The handling of insurance claims does not consistently meet SMEs expectations, according to the Financial Conducts Authority (FCA).
Its review on insurance claims handling found that claims were not always managed in the interests of SME customers. The FCA said there was an "overall poor perception by SMEs of the claims experience" and some SMEs felt they had not been treated fairly.
The review, which assessed the settlement and management of claims at 25 firms including insurers, intermediaries and loss assessing firms, said in "a significant number of cases", poor communication with the claimant resulted in delays in reaching a settlement.
The FCA's review, which examined the experiences of 100 SMEs and focused on claims of more than £5,000, reported "numerous examples of poor practice" in claims handling.
These include delays in the initial visit by loss adjusters, a lack of clarity over who was responsible for driving the claims process and inadequate sums insured to cover the loss incurred.
The FCA said loss adjusting firms were not typically paid by insurers in a way which financially encouraged them to reduce the cost of claims. But in the review, some SMEs saw these firms as trying to reduce the amount of claims.
An SME customer with a claim of more than £100,000 said: "Getting them to replace everything was a real penny-pinching process, in terms of the material they were using. They were always looking to cut corners."
The regulator will engage with firms and senior figures in the industry to discuss the findings of the review, its expectations and any changes that may be required to improve the outcomes for SME customers. The FCA will also provide feedback to the firms included in the review.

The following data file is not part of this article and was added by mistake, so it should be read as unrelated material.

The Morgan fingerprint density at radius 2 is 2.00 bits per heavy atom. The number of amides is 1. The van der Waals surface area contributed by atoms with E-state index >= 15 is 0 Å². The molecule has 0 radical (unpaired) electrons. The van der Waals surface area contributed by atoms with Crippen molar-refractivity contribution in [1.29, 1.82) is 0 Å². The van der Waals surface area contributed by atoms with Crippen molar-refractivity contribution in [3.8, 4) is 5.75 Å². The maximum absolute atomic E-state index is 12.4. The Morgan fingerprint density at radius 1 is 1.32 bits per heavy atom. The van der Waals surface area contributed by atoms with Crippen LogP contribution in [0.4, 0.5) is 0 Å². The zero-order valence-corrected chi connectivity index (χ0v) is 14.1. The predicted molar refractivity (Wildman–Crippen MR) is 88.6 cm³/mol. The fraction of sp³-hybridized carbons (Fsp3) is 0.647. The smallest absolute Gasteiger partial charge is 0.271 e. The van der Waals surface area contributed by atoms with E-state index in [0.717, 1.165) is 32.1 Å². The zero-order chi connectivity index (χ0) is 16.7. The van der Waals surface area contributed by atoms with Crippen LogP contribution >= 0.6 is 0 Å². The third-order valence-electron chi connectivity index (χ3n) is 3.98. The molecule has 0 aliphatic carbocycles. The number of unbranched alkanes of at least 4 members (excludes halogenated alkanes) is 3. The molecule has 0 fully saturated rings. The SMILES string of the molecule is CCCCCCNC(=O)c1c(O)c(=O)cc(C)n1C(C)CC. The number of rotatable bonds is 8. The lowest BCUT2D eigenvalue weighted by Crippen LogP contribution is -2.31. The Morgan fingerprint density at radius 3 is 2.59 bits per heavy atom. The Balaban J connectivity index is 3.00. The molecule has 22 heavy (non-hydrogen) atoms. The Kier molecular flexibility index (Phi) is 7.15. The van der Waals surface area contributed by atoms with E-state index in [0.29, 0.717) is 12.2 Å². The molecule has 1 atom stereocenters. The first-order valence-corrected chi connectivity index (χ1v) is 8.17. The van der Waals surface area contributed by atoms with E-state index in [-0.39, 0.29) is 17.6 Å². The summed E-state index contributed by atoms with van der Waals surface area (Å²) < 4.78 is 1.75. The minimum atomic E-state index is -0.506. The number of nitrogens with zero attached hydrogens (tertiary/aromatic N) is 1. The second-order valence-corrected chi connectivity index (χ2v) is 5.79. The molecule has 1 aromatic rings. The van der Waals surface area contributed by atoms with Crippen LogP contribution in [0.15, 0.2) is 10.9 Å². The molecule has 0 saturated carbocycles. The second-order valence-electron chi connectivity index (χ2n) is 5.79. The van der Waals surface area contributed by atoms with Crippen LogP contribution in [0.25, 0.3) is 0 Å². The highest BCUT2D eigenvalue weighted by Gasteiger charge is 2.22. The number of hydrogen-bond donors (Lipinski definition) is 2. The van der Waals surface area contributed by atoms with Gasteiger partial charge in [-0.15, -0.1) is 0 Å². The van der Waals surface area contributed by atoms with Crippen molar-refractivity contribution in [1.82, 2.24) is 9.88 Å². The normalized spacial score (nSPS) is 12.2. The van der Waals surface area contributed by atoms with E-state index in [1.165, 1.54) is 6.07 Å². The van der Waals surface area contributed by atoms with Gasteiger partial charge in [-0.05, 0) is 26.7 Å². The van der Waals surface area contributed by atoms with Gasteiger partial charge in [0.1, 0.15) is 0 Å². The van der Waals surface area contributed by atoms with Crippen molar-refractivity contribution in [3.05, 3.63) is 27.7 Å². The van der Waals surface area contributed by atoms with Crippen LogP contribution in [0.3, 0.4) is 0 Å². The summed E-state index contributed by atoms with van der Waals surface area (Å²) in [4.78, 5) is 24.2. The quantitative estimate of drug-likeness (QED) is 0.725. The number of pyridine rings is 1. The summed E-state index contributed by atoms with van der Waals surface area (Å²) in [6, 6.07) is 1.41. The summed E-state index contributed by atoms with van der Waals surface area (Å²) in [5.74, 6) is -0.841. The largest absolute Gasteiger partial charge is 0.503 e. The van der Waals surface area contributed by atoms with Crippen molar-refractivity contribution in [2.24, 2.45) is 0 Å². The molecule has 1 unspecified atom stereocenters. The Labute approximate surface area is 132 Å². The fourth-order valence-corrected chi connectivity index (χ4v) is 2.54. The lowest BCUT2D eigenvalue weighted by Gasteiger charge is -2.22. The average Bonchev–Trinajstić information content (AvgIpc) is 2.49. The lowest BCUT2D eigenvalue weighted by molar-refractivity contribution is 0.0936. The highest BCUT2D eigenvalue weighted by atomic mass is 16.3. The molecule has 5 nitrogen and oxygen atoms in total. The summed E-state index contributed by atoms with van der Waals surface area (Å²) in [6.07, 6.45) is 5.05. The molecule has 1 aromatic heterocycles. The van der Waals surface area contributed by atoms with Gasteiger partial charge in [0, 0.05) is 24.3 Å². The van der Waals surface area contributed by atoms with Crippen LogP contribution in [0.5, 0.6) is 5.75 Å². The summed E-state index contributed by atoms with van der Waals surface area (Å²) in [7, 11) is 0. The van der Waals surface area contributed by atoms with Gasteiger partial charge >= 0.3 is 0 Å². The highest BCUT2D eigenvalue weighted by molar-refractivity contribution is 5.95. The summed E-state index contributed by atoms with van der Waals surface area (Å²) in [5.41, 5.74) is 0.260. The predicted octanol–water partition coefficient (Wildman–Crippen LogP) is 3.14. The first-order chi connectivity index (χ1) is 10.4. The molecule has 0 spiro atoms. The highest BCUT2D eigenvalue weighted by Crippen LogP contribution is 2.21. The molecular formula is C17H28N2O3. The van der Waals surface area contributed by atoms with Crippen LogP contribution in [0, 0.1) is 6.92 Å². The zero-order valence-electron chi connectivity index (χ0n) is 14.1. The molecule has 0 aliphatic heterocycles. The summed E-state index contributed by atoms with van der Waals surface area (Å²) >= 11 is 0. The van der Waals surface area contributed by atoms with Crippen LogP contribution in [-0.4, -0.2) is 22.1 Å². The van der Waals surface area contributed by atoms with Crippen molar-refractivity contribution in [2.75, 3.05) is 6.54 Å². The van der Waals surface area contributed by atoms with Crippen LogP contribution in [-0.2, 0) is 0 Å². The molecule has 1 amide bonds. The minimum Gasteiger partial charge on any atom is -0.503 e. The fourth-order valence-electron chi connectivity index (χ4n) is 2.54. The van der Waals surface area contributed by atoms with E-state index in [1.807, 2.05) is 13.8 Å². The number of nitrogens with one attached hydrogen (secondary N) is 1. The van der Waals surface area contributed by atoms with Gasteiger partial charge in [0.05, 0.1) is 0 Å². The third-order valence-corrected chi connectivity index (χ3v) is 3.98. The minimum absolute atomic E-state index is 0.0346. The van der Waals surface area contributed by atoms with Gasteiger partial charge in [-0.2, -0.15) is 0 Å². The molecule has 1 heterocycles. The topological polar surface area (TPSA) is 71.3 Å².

Linda Woodall, acting director of supervision at the FCA, said: "In an area where any delay could have a serious impact on a business or someone's livelihood, it is vital that claims are taken seriously and processed promptly - that means putting customers at the very heart of the process.
"We expect all firms to carefully analyse the findings of the review and make any necessary changes to their approach to ensure that SME claimants are treated fairly."
Hugh Savill, director of regulation at the Association of British Insurers, said the review found no evidence of insurers looking to avoid paying claims.
He said the review focused on claims of more than £5,000 and argued: "Most SME claims are under this amount and are handled in-house by insurers without the issues highlighted in this review."
Savill acknowledged communications between SMEs and their insurers and intermediaries needed to be improved.
He said: "Insurers and intermediaries will carefully consider these findings, including addressing the issue of under insurance, and make any changes necessary to ensure that SMEs claimants get the best possible claims service."